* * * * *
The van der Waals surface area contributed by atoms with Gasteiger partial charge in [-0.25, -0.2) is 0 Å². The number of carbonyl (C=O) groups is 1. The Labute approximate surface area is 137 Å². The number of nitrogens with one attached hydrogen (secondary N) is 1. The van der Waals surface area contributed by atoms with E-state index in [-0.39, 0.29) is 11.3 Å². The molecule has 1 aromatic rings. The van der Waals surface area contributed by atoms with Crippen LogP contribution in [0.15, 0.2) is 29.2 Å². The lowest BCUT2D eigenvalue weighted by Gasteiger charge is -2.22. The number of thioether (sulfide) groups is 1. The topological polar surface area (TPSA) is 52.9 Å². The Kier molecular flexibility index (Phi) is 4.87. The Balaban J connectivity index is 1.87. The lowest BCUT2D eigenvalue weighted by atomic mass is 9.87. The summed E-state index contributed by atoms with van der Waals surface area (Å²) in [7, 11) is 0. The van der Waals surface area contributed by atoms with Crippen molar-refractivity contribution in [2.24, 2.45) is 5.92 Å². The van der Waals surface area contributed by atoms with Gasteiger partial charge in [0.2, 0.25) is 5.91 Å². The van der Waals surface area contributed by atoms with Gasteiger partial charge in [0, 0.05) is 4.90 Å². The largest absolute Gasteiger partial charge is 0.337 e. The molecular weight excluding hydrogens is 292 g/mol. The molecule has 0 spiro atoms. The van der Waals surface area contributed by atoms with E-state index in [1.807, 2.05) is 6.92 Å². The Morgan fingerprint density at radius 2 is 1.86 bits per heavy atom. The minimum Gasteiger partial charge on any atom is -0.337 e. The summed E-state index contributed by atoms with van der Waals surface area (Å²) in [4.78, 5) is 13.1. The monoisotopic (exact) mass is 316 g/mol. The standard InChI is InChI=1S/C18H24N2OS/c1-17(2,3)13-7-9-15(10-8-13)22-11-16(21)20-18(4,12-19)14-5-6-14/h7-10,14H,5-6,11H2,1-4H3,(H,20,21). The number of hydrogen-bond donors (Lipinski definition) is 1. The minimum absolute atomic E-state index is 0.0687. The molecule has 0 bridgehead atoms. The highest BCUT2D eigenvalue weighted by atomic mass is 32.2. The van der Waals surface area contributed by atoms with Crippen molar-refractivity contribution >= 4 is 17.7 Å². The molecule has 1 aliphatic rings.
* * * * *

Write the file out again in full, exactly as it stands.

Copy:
The van der Waals surface area contributed by atoms with Gasteiger partial charge in [-0.25, -0.2) is 0 Å². The number of carbonyl (C=O) groups is 1. The Labute approximate surface area is 137 Å². The number of nitrogens with one attached hydrogen (secondary N) is 1. The van der Waals surface area contributed by atoms with E-state index in [-0.39, 0.29) is 11.3 Å². The molecule has 1 aromatic rings. The van der Waals surface area contributed by atoms with Crippen LogP contribution in [0.15, 0.2) is 29.2 Å². The lowest BCUT2D eigenvalue weighted by Gasteiger charge is -2.22. The number of thioether (sulfide) groups is 1. The topological polar surface area (TPSA) is 52.9 Å². The Kier molecular flexibility index (Phi) is 4.87. The Balaban J connectivity index is 1.87. The lowest BCUT2D eigenvalue weighted by atomic mass is 9.87. The summed E-state index contributed by atoms with van der Waals surface area (Å²) in [7, 11) is 0. The van der Waals surface area contributed by atoms with Crippen molar-refractivity contribution in [2.24, 2.45) is 5.92 Å². The van der Waals surface area contributed by atoms with Gasteiger partial charge in [0.2, 0.25) is 5.91 Å². The van der Waals surface area contributed by atoms with Gasteiger partial charge in [0, 0.05) is 4.90 Å². The largest absolute Gasteiger partial charge is 0.337 e. The molecular weight excluding hydrogens is 292 g/mol. The molecule has 0 spiro atoms. The van der Waals surface area contributed by atoms with E-state index in [1.807, 2.05) is 6.92 Å². The Morgan fingerprint density at radius 2 is 1.86 bits per heavy atom. The minimum Gasteiger partial charge on any atom is -0.337 e. The summed E-state index contributed by atoms with van der Waals surface area (Å²) in [4.78, 5) is 13.1. The monoisotopic (exact) mass is 316 g/mol. The standard InChI is InChI=1S/C18H24N2OS/c1-17(2,3)13-7-9-15(10-8-13)22-11-16(21)20-18(4,12-19)14-5-6-14/h7-10,14H,5-6,11H2,1-4H3,(H,20,21). The number of hydrogen-bond donors (Lipinski definition) is 1. The minimum absolute atomic E-state index is 0.0687. The molecule has 0 bridgehead atoms. The highest BCUT2D eigenvalue weighted by atomic mass is 32.2. The van der Waals surface area contributed by atoms with Crippen molar-refractivity contribution >= 4 is 17.7 Å². The molecule has 1 aliphatic rings.